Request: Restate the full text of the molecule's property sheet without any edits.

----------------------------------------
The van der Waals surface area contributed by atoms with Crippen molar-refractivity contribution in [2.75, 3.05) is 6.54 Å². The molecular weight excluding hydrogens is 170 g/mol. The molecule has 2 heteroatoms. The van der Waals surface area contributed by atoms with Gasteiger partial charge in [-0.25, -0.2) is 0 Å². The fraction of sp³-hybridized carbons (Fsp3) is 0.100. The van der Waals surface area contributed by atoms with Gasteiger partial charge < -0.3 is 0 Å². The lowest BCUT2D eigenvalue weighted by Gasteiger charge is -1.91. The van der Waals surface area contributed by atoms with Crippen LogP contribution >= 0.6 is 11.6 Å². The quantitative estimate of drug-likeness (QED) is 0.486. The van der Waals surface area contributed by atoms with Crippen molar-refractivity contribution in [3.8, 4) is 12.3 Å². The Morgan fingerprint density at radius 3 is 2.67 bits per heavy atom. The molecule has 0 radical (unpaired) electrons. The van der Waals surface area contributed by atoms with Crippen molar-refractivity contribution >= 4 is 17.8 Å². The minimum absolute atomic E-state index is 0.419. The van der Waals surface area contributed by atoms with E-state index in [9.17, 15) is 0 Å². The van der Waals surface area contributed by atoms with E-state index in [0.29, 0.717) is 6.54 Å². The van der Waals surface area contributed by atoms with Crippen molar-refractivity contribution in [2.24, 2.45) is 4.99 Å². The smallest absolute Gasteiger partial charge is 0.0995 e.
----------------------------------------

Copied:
The van der Waals surface area contributed by atoms with Crippen molar-refractivity contribution in [2.75, 3.05) is 6.54 Å². The molecular weight excluding hydrogens is 170 g/mol. The molecule has 2 heteroatoms. The van der Waals surface area contributed by atoms with Gasteiger partial charge in [-0.25, -0.2) is 0 Å². The fraction of sp³-hybridized carbons (Fsp3) is 0.100. The van der Waals surface area contributed by atoms with Gasteiger partial charge < -0.3 is 0 Å². The lowest BCUT2D eigenvalue weighted by Gasteiger charge is -1.91. The van der Waals surface area contributed by atoms with Crippen LogP contribution >= 0.6 is 11.6 Å². The quantitative estimate of drug-likeness (QED) is 0.486. The van der Waals surface area contributed by atoms with Crippen molar-refractivity contribution in [3.8, 4) is 12.3 Å². The Morgan fingerprint density at radius 3 is 2.67 bits per heavy atom. The molecule has 0 radical (unpaired) electrons. The van der Waals surface area contributed by atoms with Crippen molar-refractivity contribution >= 4 is 17.8 Å². The minimum absolute atomic E-state index is 0.419. The van der Waals surface area contributed by atoms with E-state index in [9.17, 15) is 0 Å². The van der Waals surface area contributed by atoms with E-state index in [0.29, 0.717) is 6.54 Å². The van der Waals surface area contributed by atoms with Crippen molar-refractivity contribution in [2.24, 2.45) is 4.99 Å². The smallest absolute Gasteiger partial charge is 0.0995 e.